> enabling owners and operators to configure operational strategies that maximize revenue based on their business objectives and risk preferences.
you can choose to have more money with more risk, or less money with less risk
My understanding of the terms is that online means it processes streams of data, but not that it is fast enough to keep up with the real world. Realtime means that it is fast enough to keep up with the real world. Realtime seems to be the appropriate term to me.
Realtime software often means "hard real time" which is a constraint where a response is guaranteed within a particular time.
This is a fairly specific area where special real-time deterministic operating systems are used etc.
I think your usage was fine, and the pedantic use of "real time" is dying anyway. There's a whole field of "soft real time" which blends into online, and some parts of the battery control SCADA systems may well be true real time anyway.
It’s basically a market forecasting system which allows the operator to place bids on various energy markets such as supply, contingency and ancillary services. The battery has limited resources (power output and energy storage) so it needs to plan well ahead for making the most money for each watt-hour it buys or sells.
Autobidder uses ML and other signals to maximize the revenue for asset owners based on electric market data (real time and historical). It has a rough idea when the grid will be demanding power, how fast the storage project can charge and discharge, what the minimum aggregate state of charge should be, etc.
Not affiliated with Tesla except as an investor, have gotten to test drive Autobidder as part of an engineering/procurement/construction storage project.
> What are the industry incentives for Tesla to do this, instead of utilities?
1. Most utilities operate power plants, they don't operate power storage facilities. From a capital efficiency standpoint, power plants want to be run all the time, so there's not much that they can do that's particularly fancy.
In contrast, Tesla both buys and sells electricity, so they have the opportunity to arbitrage across time. This is especially true in places where the cost of electricity dips below 0.
2. There are some utilities that have stored power (e.g. hydro dams). I suspect that they don't employ the engineering talent to pull off something like Autobidder.
But those energy providers ("utilities") have the necessary political and budget power to pull off something like Autobidder. In many countries they are controlling local governments. Buying such a logistical solution is peanuts for them, automation is everything.
They are already doing better things than just dumb ML, they have proper models and constraint and planning software.
If they had the will and resources to do it, they would’ve done it. Having been in both engineering first and engineering last orgs, it’s clear they cannot execute in this regard (like a tech company).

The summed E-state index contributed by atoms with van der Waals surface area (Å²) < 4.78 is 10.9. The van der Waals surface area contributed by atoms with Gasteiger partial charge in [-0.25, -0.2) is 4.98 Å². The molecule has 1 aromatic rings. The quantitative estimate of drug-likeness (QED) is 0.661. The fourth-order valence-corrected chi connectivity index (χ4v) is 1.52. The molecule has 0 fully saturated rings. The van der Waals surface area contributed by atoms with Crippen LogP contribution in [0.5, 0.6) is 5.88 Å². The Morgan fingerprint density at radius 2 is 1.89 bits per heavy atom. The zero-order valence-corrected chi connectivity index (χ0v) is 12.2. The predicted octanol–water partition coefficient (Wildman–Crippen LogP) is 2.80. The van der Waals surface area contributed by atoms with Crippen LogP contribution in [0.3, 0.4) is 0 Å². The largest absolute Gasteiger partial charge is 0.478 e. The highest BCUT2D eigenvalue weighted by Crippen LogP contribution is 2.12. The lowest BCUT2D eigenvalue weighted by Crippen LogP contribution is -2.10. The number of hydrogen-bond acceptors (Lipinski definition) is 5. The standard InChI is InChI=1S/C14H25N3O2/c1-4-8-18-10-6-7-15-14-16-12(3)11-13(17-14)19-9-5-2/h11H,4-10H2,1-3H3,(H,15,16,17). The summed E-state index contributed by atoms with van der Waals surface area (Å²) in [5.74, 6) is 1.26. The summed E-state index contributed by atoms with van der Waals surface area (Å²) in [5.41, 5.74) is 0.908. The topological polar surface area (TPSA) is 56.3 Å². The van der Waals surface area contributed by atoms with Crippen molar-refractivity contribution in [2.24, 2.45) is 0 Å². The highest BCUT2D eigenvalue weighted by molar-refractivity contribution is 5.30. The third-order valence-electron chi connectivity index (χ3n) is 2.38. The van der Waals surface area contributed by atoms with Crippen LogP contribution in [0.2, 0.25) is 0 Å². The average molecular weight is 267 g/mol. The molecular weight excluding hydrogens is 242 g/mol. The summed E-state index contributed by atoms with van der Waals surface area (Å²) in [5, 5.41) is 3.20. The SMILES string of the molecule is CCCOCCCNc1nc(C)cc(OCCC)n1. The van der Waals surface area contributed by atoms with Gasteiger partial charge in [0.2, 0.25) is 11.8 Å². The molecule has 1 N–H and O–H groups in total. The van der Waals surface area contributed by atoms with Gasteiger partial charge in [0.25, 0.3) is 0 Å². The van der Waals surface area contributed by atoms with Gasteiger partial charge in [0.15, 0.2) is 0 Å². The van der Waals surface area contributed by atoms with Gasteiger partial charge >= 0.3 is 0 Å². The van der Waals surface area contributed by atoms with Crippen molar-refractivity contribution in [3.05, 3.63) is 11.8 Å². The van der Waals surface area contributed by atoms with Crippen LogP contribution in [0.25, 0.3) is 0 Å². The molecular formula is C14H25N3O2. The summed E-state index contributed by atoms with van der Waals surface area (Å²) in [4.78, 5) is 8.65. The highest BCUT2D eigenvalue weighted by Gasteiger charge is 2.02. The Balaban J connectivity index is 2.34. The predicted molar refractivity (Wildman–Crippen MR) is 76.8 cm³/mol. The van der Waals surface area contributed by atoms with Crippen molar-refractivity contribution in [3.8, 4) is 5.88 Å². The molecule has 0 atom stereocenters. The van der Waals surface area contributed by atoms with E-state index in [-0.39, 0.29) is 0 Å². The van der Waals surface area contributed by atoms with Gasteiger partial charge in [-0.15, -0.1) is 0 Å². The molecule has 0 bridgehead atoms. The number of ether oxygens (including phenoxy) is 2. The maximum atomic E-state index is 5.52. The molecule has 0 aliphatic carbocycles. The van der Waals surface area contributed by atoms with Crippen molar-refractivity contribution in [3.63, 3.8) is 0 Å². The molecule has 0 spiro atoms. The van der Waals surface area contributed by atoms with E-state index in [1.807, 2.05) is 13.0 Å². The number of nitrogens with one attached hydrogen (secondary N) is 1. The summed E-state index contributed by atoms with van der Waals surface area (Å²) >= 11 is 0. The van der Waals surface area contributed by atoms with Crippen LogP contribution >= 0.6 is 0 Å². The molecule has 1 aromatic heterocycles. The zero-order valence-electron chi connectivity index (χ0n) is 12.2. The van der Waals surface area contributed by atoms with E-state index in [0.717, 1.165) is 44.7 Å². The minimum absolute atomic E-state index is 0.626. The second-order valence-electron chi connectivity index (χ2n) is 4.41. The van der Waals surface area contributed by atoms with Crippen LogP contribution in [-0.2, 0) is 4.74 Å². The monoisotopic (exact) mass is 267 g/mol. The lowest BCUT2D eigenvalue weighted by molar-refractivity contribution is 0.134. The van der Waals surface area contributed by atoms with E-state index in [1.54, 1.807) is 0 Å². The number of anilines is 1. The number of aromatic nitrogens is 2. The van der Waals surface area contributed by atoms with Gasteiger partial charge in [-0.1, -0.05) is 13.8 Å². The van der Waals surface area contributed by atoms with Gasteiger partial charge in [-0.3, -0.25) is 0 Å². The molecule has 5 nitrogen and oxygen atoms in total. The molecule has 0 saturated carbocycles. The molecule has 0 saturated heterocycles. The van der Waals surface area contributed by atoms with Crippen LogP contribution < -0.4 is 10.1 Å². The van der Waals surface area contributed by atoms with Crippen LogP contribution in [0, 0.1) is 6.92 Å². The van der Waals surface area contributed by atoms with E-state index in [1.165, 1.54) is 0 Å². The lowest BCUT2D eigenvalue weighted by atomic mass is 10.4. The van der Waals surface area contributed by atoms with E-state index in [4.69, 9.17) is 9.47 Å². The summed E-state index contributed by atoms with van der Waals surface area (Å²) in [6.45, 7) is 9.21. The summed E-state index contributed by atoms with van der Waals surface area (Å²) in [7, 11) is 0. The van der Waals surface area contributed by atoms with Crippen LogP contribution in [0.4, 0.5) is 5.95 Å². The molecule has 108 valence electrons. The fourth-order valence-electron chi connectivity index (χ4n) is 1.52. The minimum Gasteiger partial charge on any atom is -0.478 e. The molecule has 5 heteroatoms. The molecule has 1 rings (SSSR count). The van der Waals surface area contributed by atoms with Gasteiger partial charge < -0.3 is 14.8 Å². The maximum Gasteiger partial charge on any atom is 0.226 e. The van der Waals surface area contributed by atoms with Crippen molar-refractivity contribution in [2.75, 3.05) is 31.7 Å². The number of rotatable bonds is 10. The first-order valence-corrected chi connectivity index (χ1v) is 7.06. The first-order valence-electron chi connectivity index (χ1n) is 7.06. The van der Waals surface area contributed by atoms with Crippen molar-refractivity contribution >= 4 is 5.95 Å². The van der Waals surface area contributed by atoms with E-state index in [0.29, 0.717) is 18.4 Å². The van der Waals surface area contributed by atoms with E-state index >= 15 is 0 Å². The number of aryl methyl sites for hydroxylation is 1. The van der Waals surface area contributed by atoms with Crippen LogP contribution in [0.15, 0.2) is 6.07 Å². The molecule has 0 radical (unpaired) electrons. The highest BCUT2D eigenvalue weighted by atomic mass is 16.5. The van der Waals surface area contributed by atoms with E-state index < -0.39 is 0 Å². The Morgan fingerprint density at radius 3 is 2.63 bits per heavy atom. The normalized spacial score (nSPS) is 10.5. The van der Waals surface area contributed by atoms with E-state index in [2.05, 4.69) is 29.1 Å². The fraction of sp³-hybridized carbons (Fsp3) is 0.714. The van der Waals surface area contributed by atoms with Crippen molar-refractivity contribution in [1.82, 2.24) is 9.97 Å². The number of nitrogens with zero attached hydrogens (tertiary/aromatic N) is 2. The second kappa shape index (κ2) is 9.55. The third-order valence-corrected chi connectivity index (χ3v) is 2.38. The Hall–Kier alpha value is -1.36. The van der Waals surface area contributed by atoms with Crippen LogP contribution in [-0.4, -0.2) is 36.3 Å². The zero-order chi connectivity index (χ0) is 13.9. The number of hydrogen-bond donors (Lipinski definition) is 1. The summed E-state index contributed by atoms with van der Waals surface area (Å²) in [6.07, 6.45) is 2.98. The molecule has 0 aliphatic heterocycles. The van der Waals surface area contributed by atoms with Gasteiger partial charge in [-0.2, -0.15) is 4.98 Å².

It looks like the only scripts it loads are scripts to set up a single analytics provider. F5 results in only 6 network requests, the page, the favicon, a stylesheet, two js requests for the previously mentioned analytics provider, and a request for a tracking pixel for the previously mentioned analytics provider.
It's something Enron would have done. Get some energy storage, and then use it to speculate in electricity futures. Buy low and charge, and sell high and discharge later. Maybe hold back energy on hot days until the peak is reached, then put it on the market.
A battery operator has more flexibility than most generators - they can sell, but not buy. We'll know this is a problem when Goldman Sachs Renewable Power LLC buys a big battery.
By buying low and selling high, the consequence to everyone else is that the price of power is more consistent. The least consistent power producers are some of the greenest, like solar and wind plants. Since this is Australia, I'd hazard a guess that the peaker plants that this is competing against are likely coal.
So greener energy and more predictable prices, what's not to like?
> Adding a market participant with the motive and means to buy when the price is low and sell when the price is high reduces the price volatility.
Anecdotally, I've heard from people who work in business related to the australian energy market that it is sometimes profitable to push the electricity system in a direction that increases imbalances of supply & demand (i.e. increase the volatility of the actual system -- not merely the price) in order to maximise profit of an individual market participant.
That's not clear. California briefly had total deregulation with a power auction ever half hour, and volatility increased so much that there were blackouts. Expecting markets to produce stability is naive. Markets don't typically converge on some equilibrium, they oscillate around it.
This is true, and one of the reasons the Telsa battery was able to make so much profit was because it took the peaks off the very high peak prices that other market participants were happy to allow to occur before.
There is a market regulator that stops most of the worst of the manipulation that happened with Enron, but it is an imperfect system.
Large parts of Australia are on a single market, but with separate quasi-state based pricing sections. South Australia had a difficult market, with large amounts of renewable power (mostly wind and roof-top solar) and a single interconnector to coal-fired stations in another state.
That left it very vulnerable to price spikes, especially at ~17:30 during summer when people would get home from office and turn on their air-conditioners. That would case huge price spikes.
The big battery is able to supply enough to get over much of that peak load spike, and an additional gas generation peaker plant along with even more geographically diverse renewables has fixed the rest of that problem. There is a second interstate interconnect being built too.
The problem is that the energy market itself is not orderly and organised like you would like it to be. People want to put the kettle on when they want a cup of tea, not when you think it is appropriate for them to put the kettle on.